Stay away from spammy activities. Many SEO activities have been linked to spam and illegal activities which are really not meant for the best interest of the user. And that’s what makes them bad in the eyes of Google.

From Google Guildines… ‘Activities that you should avoid include buying or selling links, linking to web spammers and participating in excessive link exchanges – this is the old practice of ‘You link to me, I link to you.’

Gone are the days when spammy techniques helped sites get ahead in search results. If you do that now, you can get in trouble dealing with penalties. Worst case scenario: your entire site can be taken out of Google search results.

Google Webmaster Tools is a MUST. Your site administrator should be checking Webmaster Tools regularly to check the health of the site. It is through the Webmaster Tools that you will get notified by Google if there are spammy activities going on in your site. This was how BBC found out about the penalty. Regularly check it to see if there are errors when search engines crawl your site or if there is malware present.

Side Note: this is one example of hundreds of ways you can use Webmaster Tools to enhance your online presence.

Monitor and protect your site from hackers. Make sure you remove any hacked content that tries to get into your site. You should also protect your site from user-generated spam. Part of the responsibility of a web administrator is to monitor the site for spammy content. This unwanted content can do a lot of damage to your site. Installing good security will help a great deal in protecting your site from these attacks.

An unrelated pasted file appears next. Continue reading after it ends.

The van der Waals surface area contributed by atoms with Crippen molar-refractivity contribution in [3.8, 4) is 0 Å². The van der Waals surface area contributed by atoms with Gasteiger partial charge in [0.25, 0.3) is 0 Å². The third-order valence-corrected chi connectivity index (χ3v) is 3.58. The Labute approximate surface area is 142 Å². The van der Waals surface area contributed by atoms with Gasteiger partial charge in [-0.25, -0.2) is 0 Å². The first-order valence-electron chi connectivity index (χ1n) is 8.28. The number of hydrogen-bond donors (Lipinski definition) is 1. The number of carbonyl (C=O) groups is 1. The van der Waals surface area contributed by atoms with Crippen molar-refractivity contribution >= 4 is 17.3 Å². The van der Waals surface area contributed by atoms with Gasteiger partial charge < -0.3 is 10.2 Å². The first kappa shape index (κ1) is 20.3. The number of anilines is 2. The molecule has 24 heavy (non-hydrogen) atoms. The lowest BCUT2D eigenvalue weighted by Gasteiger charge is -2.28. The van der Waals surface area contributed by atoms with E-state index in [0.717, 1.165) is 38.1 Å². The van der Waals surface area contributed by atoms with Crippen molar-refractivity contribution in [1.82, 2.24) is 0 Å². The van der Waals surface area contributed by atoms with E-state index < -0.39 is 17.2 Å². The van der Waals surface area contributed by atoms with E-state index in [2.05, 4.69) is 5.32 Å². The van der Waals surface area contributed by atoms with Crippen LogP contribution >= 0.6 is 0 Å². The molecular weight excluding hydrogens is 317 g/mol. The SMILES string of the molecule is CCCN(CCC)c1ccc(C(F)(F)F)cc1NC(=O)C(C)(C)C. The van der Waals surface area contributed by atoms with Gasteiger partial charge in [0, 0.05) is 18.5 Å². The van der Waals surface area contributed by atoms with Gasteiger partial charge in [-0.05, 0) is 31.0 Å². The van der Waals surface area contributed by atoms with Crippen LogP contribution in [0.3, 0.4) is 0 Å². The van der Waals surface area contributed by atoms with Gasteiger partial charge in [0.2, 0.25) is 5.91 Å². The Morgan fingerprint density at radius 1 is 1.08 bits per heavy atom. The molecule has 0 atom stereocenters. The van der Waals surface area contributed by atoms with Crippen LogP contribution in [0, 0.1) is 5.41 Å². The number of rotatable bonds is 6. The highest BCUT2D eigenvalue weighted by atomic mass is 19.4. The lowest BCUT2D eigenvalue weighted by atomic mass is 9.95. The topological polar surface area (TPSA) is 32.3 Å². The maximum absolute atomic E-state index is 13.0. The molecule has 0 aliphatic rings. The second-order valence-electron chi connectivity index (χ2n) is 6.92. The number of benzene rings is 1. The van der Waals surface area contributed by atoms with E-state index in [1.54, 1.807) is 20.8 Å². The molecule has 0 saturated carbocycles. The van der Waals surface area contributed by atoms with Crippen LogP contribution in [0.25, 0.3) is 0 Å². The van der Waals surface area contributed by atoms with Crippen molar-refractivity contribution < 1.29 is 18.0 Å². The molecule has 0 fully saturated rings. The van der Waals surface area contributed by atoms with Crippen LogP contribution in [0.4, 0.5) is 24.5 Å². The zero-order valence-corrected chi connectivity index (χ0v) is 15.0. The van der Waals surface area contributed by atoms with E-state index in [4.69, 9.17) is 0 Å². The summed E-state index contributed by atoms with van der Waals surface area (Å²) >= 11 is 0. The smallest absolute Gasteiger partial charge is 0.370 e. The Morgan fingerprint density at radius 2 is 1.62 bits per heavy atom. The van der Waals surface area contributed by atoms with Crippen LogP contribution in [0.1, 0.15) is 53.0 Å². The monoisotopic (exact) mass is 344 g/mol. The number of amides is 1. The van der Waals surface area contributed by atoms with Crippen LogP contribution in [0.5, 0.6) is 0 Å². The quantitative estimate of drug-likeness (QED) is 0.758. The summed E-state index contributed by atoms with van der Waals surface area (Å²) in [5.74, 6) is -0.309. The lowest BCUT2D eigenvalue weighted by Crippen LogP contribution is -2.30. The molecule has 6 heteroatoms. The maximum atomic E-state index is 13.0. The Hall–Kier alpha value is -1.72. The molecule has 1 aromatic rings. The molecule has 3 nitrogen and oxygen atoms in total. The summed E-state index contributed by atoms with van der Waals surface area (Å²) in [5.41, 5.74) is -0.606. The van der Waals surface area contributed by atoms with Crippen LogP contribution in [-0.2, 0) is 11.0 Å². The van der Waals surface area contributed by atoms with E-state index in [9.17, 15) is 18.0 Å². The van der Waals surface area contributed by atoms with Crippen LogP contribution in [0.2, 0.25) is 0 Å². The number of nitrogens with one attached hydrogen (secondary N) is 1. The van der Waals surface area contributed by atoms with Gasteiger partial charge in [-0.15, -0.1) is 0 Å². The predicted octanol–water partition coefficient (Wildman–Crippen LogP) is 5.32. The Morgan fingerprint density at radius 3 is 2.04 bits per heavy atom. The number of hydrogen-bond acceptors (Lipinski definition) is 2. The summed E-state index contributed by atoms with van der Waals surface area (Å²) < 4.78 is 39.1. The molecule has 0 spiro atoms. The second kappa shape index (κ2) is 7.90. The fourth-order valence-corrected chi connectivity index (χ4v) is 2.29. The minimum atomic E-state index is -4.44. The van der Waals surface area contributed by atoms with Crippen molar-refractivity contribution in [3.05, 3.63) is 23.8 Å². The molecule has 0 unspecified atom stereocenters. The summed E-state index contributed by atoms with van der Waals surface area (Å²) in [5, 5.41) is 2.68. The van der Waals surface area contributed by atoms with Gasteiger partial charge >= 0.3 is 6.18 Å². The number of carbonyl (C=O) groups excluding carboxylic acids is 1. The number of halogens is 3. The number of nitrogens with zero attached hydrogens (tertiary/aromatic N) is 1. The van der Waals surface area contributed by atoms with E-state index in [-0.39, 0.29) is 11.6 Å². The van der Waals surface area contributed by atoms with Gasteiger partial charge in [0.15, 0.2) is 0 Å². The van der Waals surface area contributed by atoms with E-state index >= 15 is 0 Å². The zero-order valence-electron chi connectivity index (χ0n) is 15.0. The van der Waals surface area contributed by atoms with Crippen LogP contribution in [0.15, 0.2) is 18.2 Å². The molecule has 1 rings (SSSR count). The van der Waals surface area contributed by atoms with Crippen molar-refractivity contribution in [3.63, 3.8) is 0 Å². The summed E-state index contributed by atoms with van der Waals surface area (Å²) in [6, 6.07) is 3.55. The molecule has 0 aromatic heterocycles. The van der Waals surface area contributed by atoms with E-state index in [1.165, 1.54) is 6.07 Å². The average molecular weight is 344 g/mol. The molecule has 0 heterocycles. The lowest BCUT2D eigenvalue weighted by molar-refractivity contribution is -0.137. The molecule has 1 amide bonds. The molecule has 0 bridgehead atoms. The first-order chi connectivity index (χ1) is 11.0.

What Can You Do If You Get Penalised?

It’s not the end of the world if you get penalised by Google. There are solutions to every problem including this. Remember the prime rule in Hitchhiker’s Guide to the Galaxy: Don’t Panic!

Here are some important things you can do if you get penalised.

Reconsideration. Google is not unforgiving. All you need to do is look for the spammy links or content in your website. Have them removed – you might need to contact a website to remove the unnatural link to your site.

You then submit a reconsideration request to Google. The reconsideration request can be done through Google Webmaster Tools. Your SEO should have this as a minimum requirement. If not, it’s time to move on.

Here’s a direct link to a reconsideration request form –

Get other venues to get traffic to your site. If your site’s been removed from Google search results, you can still get traffic while you fix the problem. This is why social engagement is very important.

If you have a good amount of followers on social platforms like Facebook, Twitter and LinkedIn, your site can still get the traffic you want. It’s a good backup plan and will go handy in times like this.

BSB band member 'AJ' shows peace sign

The trick to pleasing Google and search engines is simple. Think of your users, be honest and keep it clean. In other words – Keep It Real!

SEO is always an organic process that succeeds through honest efforts. Don’t be fooled by shortcuts and promises of instant results.

It can be a jungle out there if you don’t know where to look for help. Develop a trustworthy SEO strategy that’s good for users and eventually good for you. Google wants to help businesses and customers get the best from the search engines. This will ensure you’re getting the right message across and pleasing the Google Gods at the same time.